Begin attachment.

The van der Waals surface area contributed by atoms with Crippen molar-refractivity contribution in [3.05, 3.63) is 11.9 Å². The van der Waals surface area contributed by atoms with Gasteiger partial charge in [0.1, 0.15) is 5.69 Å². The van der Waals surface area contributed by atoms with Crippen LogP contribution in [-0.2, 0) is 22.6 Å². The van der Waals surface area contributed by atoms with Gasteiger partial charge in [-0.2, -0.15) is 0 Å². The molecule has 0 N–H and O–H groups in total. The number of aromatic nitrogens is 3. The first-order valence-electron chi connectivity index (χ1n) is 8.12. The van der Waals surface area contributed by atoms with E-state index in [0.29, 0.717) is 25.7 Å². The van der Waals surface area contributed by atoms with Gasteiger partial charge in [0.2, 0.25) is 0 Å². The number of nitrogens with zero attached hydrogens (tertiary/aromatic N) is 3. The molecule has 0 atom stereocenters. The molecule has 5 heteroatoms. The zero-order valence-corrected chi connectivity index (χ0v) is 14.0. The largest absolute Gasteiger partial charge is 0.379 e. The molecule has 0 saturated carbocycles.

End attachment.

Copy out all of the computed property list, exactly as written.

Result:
The van der Waals surface area contributed by atoms with Crippen molar-refractivity contribution in [3.05, 3.63) is 11.9 Å². The van der Waals surface area contributed by atoms with Gasteiger partial charge in [0.1, 0.15) is 5.69 Å². The van der Waals surface area contributed by atoms with Crippen LogP contribution in [-0.2, 0) is 22.6 Å². The van der Waals surface area contributed by atoms with Gasteiger partial charge in [-0.2, -0.15) is 0 Å². The molecule has 0 N–H and O–H groups in total. The number of aromatic nitrogens is 3. The first-order valence-electron chi connectivity index (χ1n) is 8.12. The van der Waals surface area contributed by atoms with E-state index in [0.29, 0.717) is 25.7 Å². The van der Waals surface area contributed by atoms with Gasteiger partial charge in [0.2, 0.25) is 0 Å². The number of nitrogens with zero attached hydrogens (tertiary/aromatic N) is 3. The molecule has 0 atom stereocenters. The molecule has 5 heteroatoms. The zero-order valence-corrected chi connectivity index (χ0v) is 14.0. The largest absolute Gasteiger partial charge is 0.379 e. The molecule has 0 saturated carbocycles.